Central Students Weigh In On Trump’s Impeachment Trial

Molly Ingram

While Trump’s term may be over, his time in court due to his involvement in the insurrection at the capitol on Jan. 6 has only just started.

The Senate began impeachment proceedings on Feb. 8, a process that is predicted to stretch into at least a week. Donald Trump’s lawyers and opposing lawmakers will present their case, and Senators will vote at the conclusion of the trial.

Lawyers Bruce Castor and David Schoen lead the former President’s legal team. Lead house impeachment manager Representative Jamie Raskin has been joined by many of his fellow Democratic colleagues in presenting the case against Trump.

Sixty-seven votes are needed to convict the former President, a number that is not expected to be reached. The Senate is currently split evenly between parties (50 Republicans, 48 Democrats, and 2 Independents who lean left), meaning 17 Republican lawmakers would have to vote in favor of impeachment.

While many Americans are sure of their opinion regarding the President’s actions on Jan. 6, they are not sure if it is worthwhile to pursue impeachment in the Senate.

Instead, they reason, time would be better spent on providing COVID-19 relief to families in need.
CCSU Senior Political Science and Philosophy major Johanna Zukowski “wishes Democratic leadership would not use impeachment as an excuse for neglecting our stimulus payments.”

Johanna Zukowski, CCSU senior and political science and philosophy major.

This sentiment is shared by many Americans waiting for an improved COVID-19 stimulus package, a promise made by President Joe Biden during his campaign.

However, some people believe that President Trump should be prosecuted to the fullest extent of the law, regardless of what other matters the trial pushes to the side.

Sophomore Political Science major Emily Fedor believes “they should continue with the impeachment trials, and do everything in their power to ensure Trump can never hold political office again. The trial also deserves more attention in the news, more Americans should be paying attention even if Trump is no longer in office.”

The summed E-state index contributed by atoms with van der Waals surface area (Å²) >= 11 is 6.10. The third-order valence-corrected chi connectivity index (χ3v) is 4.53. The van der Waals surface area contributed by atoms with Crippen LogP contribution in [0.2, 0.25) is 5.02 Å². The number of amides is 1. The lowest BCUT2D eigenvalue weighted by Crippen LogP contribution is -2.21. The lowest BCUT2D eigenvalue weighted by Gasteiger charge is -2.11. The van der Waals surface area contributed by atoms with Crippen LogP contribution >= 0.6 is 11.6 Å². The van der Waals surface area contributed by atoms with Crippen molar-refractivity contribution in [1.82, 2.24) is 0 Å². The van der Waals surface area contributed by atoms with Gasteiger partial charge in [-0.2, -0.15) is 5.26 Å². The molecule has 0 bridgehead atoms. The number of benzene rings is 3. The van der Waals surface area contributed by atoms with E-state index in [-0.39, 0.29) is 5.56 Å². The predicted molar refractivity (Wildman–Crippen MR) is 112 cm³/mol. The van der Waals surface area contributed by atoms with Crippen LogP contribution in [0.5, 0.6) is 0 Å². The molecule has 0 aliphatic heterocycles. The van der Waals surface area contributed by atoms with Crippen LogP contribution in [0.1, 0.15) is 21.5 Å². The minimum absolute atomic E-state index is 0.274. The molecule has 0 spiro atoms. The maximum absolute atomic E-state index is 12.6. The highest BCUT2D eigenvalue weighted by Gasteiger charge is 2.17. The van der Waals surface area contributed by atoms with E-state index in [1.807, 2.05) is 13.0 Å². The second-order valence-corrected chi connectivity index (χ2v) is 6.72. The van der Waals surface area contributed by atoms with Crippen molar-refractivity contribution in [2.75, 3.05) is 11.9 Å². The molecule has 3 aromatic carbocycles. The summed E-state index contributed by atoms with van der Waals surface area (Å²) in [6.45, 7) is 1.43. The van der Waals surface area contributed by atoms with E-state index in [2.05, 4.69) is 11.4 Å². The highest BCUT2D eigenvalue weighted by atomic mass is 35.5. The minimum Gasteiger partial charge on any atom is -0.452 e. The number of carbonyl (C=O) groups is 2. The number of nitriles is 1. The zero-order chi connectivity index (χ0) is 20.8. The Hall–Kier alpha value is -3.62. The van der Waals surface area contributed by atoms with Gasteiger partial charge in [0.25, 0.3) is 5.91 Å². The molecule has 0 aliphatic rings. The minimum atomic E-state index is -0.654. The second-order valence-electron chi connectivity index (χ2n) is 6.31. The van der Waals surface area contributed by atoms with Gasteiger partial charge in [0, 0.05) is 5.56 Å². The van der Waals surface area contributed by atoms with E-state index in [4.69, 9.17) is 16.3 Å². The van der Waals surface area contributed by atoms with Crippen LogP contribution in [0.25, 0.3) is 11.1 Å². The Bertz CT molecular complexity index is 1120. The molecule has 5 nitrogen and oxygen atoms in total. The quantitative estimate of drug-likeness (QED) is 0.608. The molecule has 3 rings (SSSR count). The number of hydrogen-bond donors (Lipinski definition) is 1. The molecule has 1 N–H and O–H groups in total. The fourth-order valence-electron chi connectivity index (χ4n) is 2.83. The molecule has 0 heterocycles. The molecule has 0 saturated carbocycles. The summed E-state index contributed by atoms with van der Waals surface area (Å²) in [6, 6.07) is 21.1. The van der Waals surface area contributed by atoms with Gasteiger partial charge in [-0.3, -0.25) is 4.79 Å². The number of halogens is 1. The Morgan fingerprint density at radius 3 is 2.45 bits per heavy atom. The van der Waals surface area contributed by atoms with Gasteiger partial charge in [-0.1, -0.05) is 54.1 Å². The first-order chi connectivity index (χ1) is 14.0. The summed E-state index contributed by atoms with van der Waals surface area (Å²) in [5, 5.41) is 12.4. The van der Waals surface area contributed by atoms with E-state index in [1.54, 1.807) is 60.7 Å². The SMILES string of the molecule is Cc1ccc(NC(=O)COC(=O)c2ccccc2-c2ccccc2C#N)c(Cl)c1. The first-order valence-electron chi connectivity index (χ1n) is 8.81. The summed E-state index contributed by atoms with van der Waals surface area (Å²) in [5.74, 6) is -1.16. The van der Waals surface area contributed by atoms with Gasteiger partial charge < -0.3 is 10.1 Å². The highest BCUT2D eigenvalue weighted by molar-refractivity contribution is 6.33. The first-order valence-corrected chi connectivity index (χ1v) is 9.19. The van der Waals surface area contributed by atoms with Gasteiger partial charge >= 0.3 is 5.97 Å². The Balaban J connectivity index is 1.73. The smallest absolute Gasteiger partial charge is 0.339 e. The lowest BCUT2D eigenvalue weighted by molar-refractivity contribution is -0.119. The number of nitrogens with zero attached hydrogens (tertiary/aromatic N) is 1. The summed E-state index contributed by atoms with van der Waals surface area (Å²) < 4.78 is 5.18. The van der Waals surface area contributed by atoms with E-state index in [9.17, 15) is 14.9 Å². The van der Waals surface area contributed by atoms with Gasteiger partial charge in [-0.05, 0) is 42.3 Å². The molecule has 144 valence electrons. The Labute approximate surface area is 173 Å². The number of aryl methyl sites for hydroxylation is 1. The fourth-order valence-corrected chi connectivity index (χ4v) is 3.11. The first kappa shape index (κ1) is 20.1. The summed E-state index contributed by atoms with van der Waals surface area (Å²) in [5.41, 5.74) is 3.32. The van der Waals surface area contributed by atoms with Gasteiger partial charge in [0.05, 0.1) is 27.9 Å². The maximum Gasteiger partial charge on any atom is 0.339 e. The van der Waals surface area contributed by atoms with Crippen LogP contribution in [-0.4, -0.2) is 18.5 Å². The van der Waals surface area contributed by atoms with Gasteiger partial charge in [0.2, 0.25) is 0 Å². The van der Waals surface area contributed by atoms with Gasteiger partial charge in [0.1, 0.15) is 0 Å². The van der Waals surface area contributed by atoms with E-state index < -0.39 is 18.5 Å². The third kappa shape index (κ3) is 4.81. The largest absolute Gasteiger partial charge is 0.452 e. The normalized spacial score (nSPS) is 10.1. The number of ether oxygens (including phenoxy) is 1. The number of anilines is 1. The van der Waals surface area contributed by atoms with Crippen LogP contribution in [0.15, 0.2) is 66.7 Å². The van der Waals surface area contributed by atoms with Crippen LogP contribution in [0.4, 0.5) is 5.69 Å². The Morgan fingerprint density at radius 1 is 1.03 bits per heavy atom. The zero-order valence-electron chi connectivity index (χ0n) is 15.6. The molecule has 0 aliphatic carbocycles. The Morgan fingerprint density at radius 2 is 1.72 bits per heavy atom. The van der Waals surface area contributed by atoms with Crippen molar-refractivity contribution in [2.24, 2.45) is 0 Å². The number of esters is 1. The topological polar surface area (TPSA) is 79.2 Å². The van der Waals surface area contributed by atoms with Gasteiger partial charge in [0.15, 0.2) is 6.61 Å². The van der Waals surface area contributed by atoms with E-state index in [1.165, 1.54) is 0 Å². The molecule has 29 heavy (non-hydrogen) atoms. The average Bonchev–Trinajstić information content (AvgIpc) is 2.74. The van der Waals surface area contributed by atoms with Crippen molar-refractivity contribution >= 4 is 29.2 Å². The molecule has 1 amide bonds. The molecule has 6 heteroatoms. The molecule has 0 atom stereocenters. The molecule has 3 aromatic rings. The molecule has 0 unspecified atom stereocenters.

Emily Fedor, CCSU sophomore and political science major.

Another issue Americans are considering is the precedent that this trial is setting. By allowing Trump to be excused from punishment after inciting domestic terrorism, future leaders may believe that they could do the same.

Senior Political Science major Liam Collins says, ​”I think this trial is going to set a historic precedent on what a president can get away with.”

Liam Collins, Central senior and political science major.

For some, the importance of the precedent that will be set is more important than delaying other government duties for the time being.

Senior Political Science major Rebecca Agyei says, “​The optimist in me is screaming that it is imperative that this trial is done fully because this sets the tone for the future of the American experiment.

Rebecca Agyei, Central senior and political science major.

If someone like Donald Trump can get away with all of the things he’s done in office.. in addition to inciting a whole insurrection on the capital, then what does that say about our ability to uphold our democratic institutions and hold our elected leaders accountable?”

Students were able to agree on two things, the first being the fact that the President’s actions during the January 6th insurrection were inexcusable. Secondly, it is disappointing to see lawmakers and Americans forced to decide which issue is more important: providing economic relief to struggling families during a pandemic or prosecuting a former President for inciting domestic terrorism.